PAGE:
Tuesday, December 30, 2008

Take Five

1. B. knocks me around a bit for yesterday's post in which I suggest that Tennessee's lack of a state income tax may have something to do with the state's economic strength relative to other states:

Roger says:

the lack of a state income tax is indeed a major reason for Tennessee’s relative economic strength. By the way, why is it that some of the most highly taxed states in the nation are the ones with their hands out? Check the lineup: New York, New Jersey, California…I don’t get it. They have “progressive” tax systems with income taxes. Everybody’s paying their “fair share.” Everything should be hunky-dory. What could possibly be the problem? More to the point, why is it supposedly somehow our (”our”= people who do live in those states) problem?

And I have just two points.

1. You’re lucky Rachel isn’t here, buddy, or I’d totally have her tracking down those studies that show that places like New York put more into the federal coffers than they take out, unlike us.

2. Relative economic strength? Ha, ha, ha. Check this out. When you’re trying to build a hill “Our hole is smaller than yours” is kind of beside the point.

Well, first of all, a minor quibble: I doubt this was done in bad faith, but B. left my opening hedge out of my statement, which was "It's not the only reason, but..." which I think makes my statement a little less strong than it may have seemed from her end.

But, in any case, I'll try to address her general points:

I think we have a little bit of an apples-to-oranges problem here. B. seems to be focused on the fiscal health of state governments only, while Matt Kisber--and, by extension, me--focused on general economic health. The two aren't the same, anymore than, say, the Dow Jones Industrial Average and the national economy are the same (though one of the unfortunate effects of the Crash of 1929 has been to equate these two things in the American zeitgeist). There is a relationship there, certainly, but, again, they are not the same. Out-of-whack government budgets and vibrant economies are not necessarily mutually exclusive things. Nor does an in-the-black government budget always necessarily ago hand-in-hand with a healthy economy.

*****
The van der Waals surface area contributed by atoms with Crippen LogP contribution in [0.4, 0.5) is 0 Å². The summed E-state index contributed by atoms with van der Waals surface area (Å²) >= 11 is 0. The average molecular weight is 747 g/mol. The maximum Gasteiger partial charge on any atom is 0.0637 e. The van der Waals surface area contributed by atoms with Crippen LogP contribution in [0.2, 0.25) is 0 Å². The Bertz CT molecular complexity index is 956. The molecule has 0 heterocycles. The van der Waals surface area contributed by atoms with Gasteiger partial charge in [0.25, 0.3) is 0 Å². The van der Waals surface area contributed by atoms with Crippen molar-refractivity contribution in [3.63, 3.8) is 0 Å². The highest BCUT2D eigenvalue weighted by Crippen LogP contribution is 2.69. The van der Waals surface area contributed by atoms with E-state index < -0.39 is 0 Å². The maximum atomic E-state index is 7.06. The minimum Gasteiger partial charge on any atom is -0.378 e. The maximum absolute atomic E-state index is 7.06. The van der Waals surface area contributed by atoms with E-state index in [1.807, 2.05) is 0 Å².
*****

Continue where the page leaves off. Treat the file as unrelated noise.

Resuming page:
With regard to the oft-discussed issue of dollars-into-the-federal-budget-versus-dollars-out, I'll send the reader back to the last paragraph, but also add that a lot of that largely depends in the first place on what dollars you're counting, in the second place on the efficiency of the use of those dollars, and in the third place on how you measure the actual economic effect of those dollars. There's probably a fourth and fifth place, too, but we'll stop there for now.

Also, the numbers in those studies are often skewed by relative costs of living differences. For example, New Yorkers, say, may pay more federal income tax dollars per capita than Tennesseans (I'm just guessing here, but I suspect it's a pretty safe bet), but how much of that is due to the fact that per capita income is higher in New York, which is itself driven in part by the higher cost of living in New York?

As for the argument against my use of the phrase "relative economic strength," because almost 44 states are in the same hole, well, again, state budgets are not equivalent to state economies, but, even if they were, we need to remember that one of the central arguments made by pro-state income taxers seven to nine years ago was the this very "relative" argument. That is, that states with income taxes experienced relatively less volatility than those without. Well, I don't have the volatility numbers in front of me, but from that map B. links to, seems to me that having a state income tax doesn't seem to be doing a lot for the vast majority of the 44 states facing shortfalls.

2. Thanks, Mike! That was helpful. You know, a lot of Religious Right types love to call other folks in Camp Republican "squishes." This is apparently considered clever in some circles. May I just say that you couldn't name a bigger "squish" than Mike Huckabee? I know, I know, he talks about God a lot, so that must make him solid, right?

3. Shocker: Ex-hippie offended by Barack the Magic Negro parody of song he wrote. Actual quote: "It is almost unimaginable to me that Chip Saltsman who sent the CD, would seriously be considered for the top post of the Republican National Committee. Puff, himself, if asked, would certainly agree." Emphasis mine. You can't make this stuff up.

4. By the way, no, I'm not a huge fan of Chip Saltsman. Don't dislike him, necessarily, but I do think he's overrated.

5. Quote of the Day:

One of the main points which my liberal friends have a hard time grasping is the conservative anger at George W. Bush for not being a conservative. Faith and hope are important human traits, and pure rationality leads to a sterile and indecisive existence (as evidenced in António Damásio’s work). But all things in modest measures. One can not know the mind of a man, but on many an occasion I have wondered as to the similarity between the cosmic visions of liberal audacity and George W. Bush’s belief that if he believes it is so, it is so.